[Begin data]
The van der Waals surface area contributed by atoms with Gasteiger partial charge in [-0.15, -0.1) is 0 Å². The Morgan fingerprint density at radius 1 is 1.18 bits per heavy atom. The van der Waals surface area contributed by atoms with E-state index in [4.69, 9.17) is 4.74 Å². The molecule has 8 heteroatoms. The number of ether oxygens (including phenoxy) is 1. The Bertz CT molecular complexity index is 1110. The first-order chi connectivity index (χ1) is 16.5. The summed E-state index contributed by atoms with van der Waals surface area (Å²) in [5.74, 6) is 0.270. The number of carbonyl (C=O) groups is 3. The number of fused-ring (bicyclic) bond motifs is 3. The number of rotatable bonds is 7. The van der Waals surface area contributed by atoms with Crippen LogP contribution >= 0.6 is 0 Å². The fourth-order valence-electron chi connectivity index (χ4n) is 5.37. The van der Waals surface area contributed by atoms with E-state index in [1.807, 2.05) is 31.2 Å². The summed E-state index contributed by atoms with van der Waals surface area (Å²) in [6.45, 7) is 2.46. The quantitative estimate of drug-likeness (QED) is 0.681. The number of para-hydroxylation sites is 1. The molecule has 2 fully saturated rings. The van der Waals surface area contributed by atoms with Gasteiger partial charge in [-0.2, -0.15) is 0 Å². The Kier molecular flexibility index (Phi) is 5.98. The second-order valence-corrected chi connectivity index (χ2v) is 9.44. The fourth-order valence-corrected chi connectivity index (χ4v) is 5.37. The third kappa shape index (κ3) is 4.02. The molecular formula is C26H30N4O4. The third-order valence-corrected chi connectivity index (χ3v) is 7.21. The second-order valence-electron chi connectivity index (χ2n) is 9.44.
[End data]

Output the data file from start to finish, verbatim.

The van der Waals surface area contributed by atoms with Gasteiger partial charge in [-0.15, -0.1) is 0 Å². The Morgan fingerprint density at radius 1 is 1.18 bits per heavy atom. The van der Waals surface area contributed by atoms with E-state index in [4.69, 9.17) is 4.74 Å². The molecule has 8 heteroatoms. The number of ether oxygens (including phenoxy) is 1. The Bertz CT molecular complexity index is 1110. The first-order chi connectivity index (χ1) is 16.5. The summed E-state index contributed by atoms with van der Waals surface area (Å²) in [5.74, 6) is 0.270. The number of carbonyl (C=O) groups is 3. The number of fused-ring (bicyclic) bond motifs is 3. The number of rotatable bonds is 7. The van der Waals surface area contributed by atoms with Crippen LogP contribution >= 0.6 is 0 Å². The fourth-order valence-electron chi connectivity index (χ4n) is 5.37. The van der Waals surface area contributed by atoms with E-state index in [1.807, 2.05) is 31.2 Å². The summed E-state index contributed by atoms with van der Waals surface area (Å²) in [6.45, 7) is 2.46. The quantitative estimate of drug-likeness (QED) is 0.681. The number of para-hydroxylation sites is 1. The molecule has 2 fully saturated rings. The van der Waals surface area contributed by atoms with Gasteiger partial charge in [-0.2, -0.15) is 0 Å². The Kier molecular flexibility index (Phi) is 5.98. The second-order valence-corrected chi connectivity index (χ2v) is 9.44. The fourth-order valence-corrected chi connectivity index (χ4v) is 5.37. The third kappa shape index (κ3) is 4.02. The molecular formula is C26H30N4O4. The third-order valence-corrected chi connectivity index (χ3v) is 7.21. The second-order valence-electron chi connectivity index (χ2n) is 9.44.